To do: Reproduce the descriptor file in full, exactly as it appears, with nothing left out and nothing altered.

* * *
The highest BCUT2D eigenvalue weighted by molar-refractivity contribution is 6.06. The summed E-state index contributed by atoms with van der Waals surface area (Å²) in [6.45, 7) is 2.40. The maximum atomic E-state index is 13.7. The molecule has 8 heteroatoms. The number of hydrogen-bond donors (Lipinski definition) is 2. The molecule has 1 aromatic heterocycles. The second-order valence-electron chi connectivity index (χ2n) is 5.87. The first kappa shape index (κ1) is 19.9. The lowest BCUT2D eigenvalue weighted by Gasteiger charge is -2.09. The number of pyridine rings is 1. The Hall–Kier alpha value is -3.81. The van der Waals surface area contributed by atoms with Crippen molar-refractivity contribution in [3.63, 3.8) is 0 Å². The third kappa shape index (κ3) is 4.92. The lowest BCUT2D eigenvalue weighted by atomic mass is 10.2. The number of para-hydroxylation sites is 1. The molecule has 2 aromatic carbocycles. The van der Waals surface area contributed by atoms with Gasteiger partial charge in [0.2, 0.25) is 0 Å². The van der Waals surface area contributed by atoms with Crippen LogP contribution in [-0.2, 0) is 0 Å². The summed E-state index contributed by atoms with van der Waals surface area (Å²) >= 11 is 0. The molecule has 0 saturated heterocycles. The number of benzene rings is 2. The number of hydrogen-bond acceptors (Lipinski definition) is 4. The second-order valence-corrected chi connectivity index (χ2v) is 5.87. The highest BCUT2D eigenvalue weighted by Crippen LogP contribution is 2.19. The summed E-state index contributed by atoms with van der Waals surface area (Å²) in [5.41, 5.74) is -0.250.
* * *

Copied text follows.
The highest BCUT2D eigenvalue weighted by molar-refractivity contribution is 6.06. The summed E-state index contributed by atoms with van der Waals surface area (Å²) in [6.45, 7) is 2.40. The maximum atomic E-state index is 13.7. The molecule has 8 heteroatoms. The number of hydrogen-bond donors (Lipinski definition) is 2. The molecule has 1 aromatic heterocycles. The second-order valence-electron chi connectivity index (χ2n) is 5.87. The first kappa shape index (κ1) is 19.9. The lowest BCUT2D eigenvalue weighted by Gasteiger charge is -2.09. The number of pyridine rings is 1. The Hall–Kier alpha value is -3.81. The van der Waals surface area contributed by atoms with Crippen molar-refractivity contribution in [3.63, 3.8) is 0 Å². The third kappa shape index (κ3) is 4.92. The lowest BCUT2D eigenvalue weighted by atomic mass is 10.2. The number of para-hydroxylation sites is 1. The molecule has 2 aromatic carbocycles. The van der Waals surface area contributed by atoms with Gasteiger partial charge in [0.2, 0.25) is 0 Å². The van der Waals surface area contributed by atoms with Crippen LogP contribution in [-0.2, 0) is 0 Å². The summed E-state index contributed by atoms with van der Waals surface area (Å²) >= 11 is 0. The molecule has 0 saturated heterocycles. The number of benzene rings is 2. The number of hydrogen-bond acceptors (Lipinski definition) is 4. The second-order valence-corrected chi connectivity index (χ2v) is 5.87. The highest BCUT2D eigenvalue weighted by Crippen LogP contribution is 2.19. The summed E-state index contributed by atoms with van der Waals surface area (Å²) in [5.41, 5.74) is -0.250.